About the Native Plant Initiative
Originally, the landscape in the Northern Great Plains was dense and diverse with native grasses and forbs (wildflowers). However, many areas in the Northern Great Plains are now degraded due to natural and anthropogenic causes such as, but not limited to, invasive species and saline/sodic soils. Historically, native vegetation management involved removing invasive species from areas dominated native plants or restoring small degraded areas. Now, our grasslands are so full of invasive plants and such large areas are degraded that restoration is a much more difficult endeavor. We are restoring native plants into areas dominated by invasive species and restoring expanses of degraded land. This new reality requires a more thorough understanding of native plant restoration and production than currently exists for native plants of the Northern Great Plains.
To conduct research, education, and outreach to support excellence in native plant restoration and production for the Northern Great Plains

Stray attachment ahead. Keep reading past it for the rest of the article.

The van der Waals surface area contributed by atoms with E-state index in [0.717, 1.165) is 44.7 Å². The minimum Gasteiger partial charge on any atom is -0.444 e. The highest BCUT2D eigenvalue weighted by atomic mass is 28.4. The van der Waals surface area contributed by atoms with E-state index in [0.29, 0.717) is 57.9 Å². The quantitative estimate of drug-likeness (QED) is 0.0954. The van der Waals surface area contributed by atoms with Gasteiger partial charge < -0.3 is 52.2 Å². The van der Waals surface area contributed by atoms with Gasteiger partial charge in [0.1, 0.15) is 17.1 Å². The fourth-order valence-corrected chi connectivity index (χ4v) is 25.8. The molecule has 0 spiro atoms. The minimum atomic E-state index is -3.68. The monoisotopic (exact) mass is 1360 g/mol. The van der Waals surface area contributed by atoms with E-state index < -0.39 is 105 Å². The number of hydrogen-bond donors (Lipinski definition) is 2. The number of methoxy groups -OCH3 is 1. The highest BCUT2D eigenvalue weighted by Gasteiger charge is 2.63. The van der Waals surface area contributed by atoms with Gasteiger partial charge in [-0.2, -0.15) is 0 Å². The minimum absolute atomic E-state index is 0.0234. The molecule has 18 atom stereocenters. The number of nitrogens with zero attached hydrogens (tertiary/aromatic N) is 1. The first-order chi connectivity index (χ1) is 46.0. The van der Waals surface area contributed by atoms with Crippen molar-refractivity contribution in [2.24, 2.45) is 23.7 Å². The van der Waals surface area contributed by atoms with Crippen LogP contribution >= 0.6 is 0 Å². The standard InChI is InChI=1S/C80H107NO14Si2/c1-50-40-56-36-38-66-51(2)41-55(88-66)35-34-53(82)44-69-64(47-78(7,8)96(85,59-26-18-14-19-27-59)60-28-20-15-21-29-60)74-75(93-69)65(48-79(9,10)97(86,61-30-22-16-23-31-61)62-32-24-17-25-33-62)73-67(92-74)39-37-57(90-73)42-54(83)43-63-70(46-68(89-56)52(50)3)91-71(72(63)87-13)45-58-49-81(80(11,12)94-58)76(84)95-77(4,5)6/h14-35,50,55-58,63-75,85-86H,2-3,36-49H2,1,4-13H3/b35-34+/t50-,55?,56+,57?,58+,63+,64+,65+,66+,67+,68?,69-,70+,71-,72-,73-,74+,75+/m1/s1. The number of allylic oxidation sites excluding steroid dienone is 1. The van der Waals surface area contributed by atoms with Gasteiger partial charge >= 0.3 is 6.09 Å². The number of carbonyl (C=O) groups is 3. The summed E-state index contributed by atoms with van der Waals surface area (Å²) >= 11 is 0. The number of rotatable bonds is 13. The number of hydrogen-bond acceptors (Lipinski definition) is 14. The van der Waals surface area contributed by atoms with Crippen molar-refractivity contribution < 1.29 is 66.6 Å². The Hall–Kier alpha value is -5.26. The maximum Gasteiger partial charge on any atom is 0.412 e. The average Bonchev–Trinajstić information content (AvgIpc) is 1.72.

- To produce rigorous, innovative, and reliable data-driven science to inform native plant restoration and production
- To disseminate this information to the scientific community, stakeholders, public and private land managers, and the public
- To engage students at every level (K-12, undergraduate, and graduate) in our research and outreach activities
Native Plant Spotlight
USDA Plants Database Common Name: Large Beardtongue
Native American (Lakota) Name1: Kimimila tawanatica
Other Common Names: Shell-leaf Penstemon, Large-Flowered Penstemon, Showy Beardtongue
Penstemon grandiflorus is a perennial that will grow 1-3 feet tall. It is native to the Midwest and Southwestern US. It provides abundant resources for pollinators2 when it blooms from April through July. It is commonly found in sandy to loamy prairie soils and will grow in bare patches like those created by pocket gophers3.
1Reese, N.; Native Plant Research at South Dakota State University, Penstemon grandifloras, 22: South Dakota State University; 2019 April 26; Click OpenPrairie.
2Clinebell, R. R., & Bernhardt, P. (1998). The pollination ecology of five species of Penstemon (Scrophulariaceae) in the tallgrass prairie. Annals of the Missouri Botanical Garden, 126-136.
3Davis, M. A., Ritchie, B., Graf, N., & Gregg, K. (1995). An experimental study of the effects of shade, conspecific crowding, pocket gophers and surrounding vegetation on survivorship, growth and reproduction in Penstemon grandiflorus. American Midland Naturalist, 237-243.